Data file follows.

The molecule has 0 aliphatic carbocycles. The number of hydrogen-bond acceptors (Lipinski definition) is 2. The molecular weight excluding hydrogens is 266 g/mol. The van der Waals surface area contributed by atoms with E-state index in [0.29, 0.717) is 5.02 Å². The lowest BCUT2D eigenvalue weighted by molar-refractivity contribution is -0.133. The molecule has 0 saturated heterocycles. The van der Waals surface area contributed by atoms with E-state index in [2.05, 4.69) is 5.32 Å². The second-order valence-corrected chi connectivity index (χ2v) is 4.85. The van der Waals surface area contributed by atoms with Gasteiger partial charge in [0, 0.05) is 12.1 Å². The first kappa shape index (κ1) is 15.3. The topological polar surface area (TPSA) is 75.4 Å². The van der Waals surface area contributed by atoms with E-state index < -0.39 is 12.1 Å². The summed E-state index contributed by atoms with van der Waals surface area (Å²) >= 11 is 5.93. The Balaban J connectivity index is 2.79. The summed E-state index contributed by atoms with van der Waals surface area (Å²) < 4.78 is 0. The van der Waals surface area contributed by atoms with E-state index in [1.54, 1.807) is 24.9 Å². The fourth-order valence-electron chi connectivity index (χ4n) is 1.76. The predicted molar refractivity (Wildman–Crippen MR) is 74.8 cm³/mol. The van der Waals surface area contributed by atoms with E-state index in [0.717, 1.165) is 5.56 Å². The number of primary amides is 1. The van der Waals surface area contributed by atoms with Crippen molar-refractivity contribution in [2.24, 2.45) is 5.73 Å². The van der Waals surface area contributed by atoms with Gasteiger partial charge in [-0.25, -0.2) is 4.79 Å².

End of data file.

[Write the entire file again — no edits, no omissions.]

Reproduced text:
The molecule has 0 aliphatic carbocycles. The number of hydrogen-bond acceptors (Lipinski definition) is 2. The molecular weight excluding hydrogens is 266 g/mol. The van der Waals surface area contributed by atoms with E-state index in [0.29, 0.717) is 5.02 Å². The lowest BCUT2D eigenvalue weighted by molar-refractivity contribution is -0.133. The molecule has 0 saturated heterocycles. The van der Waals surface area contributed by atoms with E-state index in [2.05, 4.69) is 5.32 Å². The second-order valence-corrected chi connectivity index (χ2v) is 4.85. The van der Waals surface area contributed by atoms with Gasteiger partial charge in [0, 0.05) is 12.1 Å². The first kappa shape index (κ1) is 15.3. The topological polar surface area (TPSA) is 75.4 Å². The van der Waals surface area contributed by atoms with E-state index < -0.39 is 12.1 Å². The summed E-state index contributed by atoms with van der Waals surface area (Å²) >= 11 is 5.93. The Balaban J connectivity index is 2.79. The summed E-state index contributed by atoms with van der Waals surface area (Å²) < 4.78 is 0. The van der Waals surface area contributed by atoms with E-state index in [1.54, 1.807) is 24.9 Å². The fourth-order valence-electron chi connectivity index (χ4n) is 1.76. The predicted molar refractivity (Wildman–Crippen MR) is 74.8 cm³/mol. The van der Waals surface area contributed by atoms with E-state index in [0.717, 1.165) is 5.56 Å². The number of primary amides is 1. The van der Waals surface area contributed by atoms with Crippen molar-refractivity contribution in [2.24, 2.45) is 5.73 Å². The van der Waals surface area contributed by atoms with Gasteiger partial charge in [-0.25, -0.2) is 4.79 Å².